I have no dog in the dispute between those who bemoan that the Articles were not more faithfully replicated in the Constitution. The arrangement under the Articles provided more clearly for seccession, an idea I favor–but I couldn’t give you much in the way of a reasoned argument for my preference, just that that’s what I think is a better arrangement. And, as long as the present arrangement doesn’t allow for seccession, I don’t see much point in talking or even thinking about the benefits–which are not actually perfectly obvious, no matter what one might prefer. The arguments in favor of each were already in existence at the time, as you’ve pointed out.

But that’s not what I spoke of. The economic arguments do not favor one form of arrangement over another–they favor the regognition, in the arrangement of whatever entity exists, that interference by that entity with the economic activities of its people or the redistribution of the wealth of some of them to others–is “no way to run an airline” and will lead to worse conssequences than the ones they sought to make better with their original interference. That’s something that applies to both (or either) of the organizational types we’re discussing. The smaller or less-centralized State is not particularly less likely to engage in bad economic policies or even in infringement of various rights: they’re just somewhat less capable of enforcing their bad judgment over those who might choose to “vote with their feet.”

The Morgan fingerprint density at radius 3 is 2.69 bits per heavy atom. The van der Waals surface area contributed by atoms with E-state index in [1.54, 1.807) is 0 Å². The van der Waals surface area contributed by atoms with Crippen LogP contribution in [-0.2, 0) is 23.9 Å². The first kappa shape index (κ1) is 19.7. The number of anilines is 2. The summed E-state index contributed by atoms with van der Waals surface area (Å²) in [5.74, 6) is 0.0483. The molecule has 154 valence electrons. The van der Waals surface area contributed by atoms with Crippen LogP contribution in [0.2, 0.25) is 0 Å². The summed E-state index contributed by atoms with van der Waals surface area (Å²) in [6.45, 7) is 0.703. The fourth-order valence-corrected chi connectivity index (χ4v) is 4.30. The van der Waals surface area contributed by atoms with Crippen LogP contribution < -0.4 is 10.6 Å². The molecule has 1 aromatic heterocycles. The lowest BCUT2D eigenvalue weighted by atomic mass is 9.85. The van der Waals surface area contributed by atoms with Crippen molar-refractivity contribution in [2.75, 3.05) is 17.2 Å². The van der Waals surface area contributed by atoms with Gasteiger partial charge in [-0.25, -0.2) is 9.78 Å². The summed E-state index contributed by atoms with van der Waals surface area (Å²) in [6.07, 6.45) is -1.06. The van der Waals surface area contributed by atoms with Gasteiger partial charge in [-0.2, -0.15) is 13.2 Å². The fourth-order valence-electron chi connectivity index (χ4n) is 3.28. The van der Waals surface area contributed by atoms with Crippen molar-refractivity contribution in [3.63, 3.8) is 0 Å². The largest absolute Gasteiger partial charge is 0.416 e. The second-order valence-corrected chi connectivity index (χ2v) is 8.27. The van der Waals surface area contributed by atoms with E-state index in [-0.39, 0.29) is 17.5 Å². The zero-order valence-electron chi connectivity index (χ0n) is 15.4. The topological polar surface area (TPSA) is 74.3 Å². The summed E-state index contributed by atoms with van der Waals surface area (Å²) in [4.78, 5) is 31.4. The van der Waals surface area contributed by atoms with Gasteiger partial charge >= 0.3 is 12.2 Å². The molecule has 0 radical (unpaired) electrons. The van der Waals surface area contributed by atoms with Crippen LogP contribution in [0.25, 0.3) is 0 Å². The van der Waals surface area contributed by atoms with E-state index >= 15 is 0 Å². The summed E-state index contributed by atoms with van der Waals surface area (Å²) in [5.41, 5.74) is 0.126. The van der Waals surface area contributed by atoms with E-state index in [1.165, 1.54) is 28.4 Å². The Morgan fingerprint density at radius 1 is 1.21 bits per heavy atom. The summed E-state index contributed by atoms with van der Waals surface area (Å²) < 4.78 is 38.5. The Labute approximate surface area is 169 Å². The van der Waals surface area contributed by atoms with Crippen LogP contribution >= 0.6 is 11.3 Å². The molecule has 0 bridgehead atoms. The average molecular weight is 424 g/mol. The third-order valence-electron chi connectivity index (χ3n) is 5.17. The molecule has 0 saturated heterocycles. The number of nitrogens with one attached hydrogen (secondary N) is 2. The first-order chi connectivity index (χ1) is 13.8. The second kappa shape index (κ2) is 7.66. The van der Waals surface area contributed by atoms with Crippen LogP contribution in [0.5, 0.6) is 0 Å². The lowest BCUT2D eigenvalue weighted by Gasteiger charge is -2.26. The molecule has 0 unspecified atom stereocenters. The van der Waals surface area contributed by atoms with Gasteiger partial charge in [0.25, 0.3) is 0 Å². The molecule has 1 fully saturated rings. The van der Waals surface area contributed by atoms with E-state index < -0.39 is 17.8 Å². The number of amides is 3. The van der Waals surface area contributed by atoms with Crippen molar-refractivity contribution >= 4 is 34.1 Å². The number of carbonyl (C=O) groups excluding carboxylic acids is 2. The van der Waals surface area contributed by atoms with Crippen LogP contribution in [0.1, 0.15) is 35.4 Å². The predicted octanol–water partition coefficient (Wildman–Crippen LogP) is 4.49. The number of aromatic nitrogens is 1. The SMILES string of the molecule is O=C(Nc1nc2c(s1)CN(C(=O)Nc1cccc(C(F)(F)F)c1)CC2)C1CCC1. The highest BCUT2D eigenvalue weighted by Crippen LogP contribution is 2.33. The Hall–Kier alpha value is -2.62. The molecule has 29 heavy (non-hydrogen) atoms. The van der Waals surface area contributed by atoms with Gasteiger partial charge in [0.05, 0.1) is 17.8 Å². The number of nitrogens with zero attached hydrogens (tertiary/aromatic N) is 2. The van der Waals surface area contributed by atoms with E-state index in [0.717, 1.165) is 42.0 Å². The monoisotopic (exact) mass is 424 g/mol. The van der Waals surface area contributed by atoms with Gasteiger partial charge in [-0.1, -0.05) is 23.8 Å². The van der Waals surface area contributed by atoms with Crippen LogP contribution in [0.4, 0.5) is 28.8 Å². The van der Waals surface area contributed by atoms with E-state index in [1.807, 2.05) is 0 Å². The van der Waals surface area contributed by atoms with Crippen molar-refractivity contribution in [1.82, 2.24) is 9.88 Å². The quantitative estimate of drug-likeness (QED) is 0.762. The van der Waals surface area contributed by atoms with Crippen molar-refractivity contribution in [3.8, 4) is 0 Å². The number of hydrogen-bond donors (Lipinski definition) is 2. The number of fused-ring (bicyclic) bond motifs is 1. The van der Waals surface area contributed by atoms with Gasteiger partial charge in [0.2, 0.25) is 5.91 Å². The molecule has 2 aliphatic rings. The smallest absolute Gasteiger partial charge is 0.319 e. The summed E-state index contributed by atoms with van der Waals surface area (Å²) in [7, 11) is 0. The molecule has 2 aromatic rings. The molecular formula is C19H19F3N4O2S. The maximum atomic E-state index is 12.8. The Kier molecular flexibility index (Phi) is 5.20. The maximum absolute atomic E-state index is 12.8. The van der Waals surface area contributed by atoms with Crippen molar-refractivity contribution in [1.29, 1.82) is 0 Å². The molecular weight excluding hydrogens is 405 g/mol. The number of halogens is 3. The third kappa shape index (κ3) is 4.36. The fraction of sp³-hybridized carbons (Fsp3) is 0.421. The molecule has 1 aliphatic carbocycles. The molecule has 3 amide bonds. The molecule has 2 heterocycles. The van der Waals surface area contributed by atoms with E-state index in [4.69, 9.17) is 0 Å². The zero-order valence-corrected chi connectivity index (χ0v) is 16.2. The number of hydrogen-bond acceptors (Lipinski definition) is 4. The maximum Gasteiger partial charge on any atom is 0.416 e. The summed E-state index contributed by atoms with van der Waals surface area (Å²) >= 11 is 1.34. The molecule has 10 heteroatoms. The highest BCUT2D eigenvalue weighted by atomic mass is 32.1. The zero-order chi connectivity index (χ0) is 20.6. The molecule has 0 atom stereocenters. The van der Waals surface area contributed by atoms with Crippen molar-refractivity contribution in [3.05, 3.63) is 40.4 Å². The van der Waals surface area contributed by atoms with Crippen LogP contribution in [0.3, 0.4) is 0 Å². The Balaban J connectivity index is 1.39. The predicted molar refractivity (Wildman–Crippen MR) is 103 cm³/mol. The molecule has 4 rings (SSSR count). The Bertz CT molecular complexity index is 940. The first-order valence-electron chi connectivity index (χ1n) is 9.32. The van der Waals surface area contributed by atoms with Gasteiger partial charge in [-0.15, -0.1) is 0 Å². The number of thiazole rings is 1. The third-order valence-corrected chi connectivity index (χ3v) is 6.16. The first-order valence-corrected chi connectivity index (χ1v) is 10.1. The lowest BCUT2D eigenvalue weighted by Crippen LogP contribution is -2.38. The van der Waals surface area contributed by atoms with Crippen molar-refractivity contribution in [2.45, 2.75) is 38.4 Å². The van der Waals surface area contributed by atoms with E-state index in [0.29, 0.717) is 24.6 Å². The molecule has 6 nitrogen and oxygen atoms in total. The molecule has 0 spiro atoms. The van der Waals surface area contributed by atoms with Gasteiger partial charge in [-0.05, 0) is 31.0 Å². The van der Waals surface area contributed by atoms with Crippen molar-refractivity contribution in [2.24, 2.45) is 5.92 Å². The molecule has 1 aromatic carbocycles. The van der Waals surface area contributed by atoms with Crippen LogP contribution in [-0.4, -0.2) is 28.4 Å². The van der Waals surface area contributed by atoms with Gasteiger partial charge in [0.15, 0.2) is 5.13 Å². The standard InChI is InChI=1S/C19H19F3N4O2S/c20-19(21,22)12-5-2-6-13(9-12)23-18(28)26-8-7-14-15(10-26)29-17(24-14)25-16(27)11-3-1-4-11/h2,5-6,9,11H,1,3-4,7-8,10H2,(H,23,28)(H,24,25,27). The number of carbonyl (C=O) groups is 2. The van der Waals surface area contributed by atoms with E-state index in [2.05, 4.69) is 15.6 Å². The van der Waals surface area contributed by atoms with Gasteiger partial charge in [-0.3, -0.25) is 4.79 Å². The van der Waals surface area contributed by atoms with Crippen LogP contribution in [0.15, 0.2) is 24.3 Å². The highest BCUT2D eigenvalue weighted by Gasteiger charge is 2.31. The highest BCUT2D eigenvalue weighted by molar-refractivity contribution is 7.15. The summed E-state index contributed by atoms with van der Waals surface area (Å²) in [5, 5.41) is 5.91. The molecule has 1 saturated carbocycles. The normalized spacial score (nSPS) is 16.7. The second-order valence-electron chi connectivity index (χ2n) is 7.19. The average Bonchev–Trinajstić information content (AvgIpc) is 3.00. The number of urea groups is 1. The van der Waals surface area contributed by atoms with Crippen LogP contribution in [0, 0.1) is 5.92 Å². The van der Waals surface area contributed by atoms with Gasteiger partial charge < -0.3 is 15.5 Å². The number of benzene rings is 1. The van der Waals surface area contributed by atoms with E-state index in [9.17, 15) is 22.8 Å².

gene berman February 21, 2007 at 12:49 pm

Mr. Lawrence: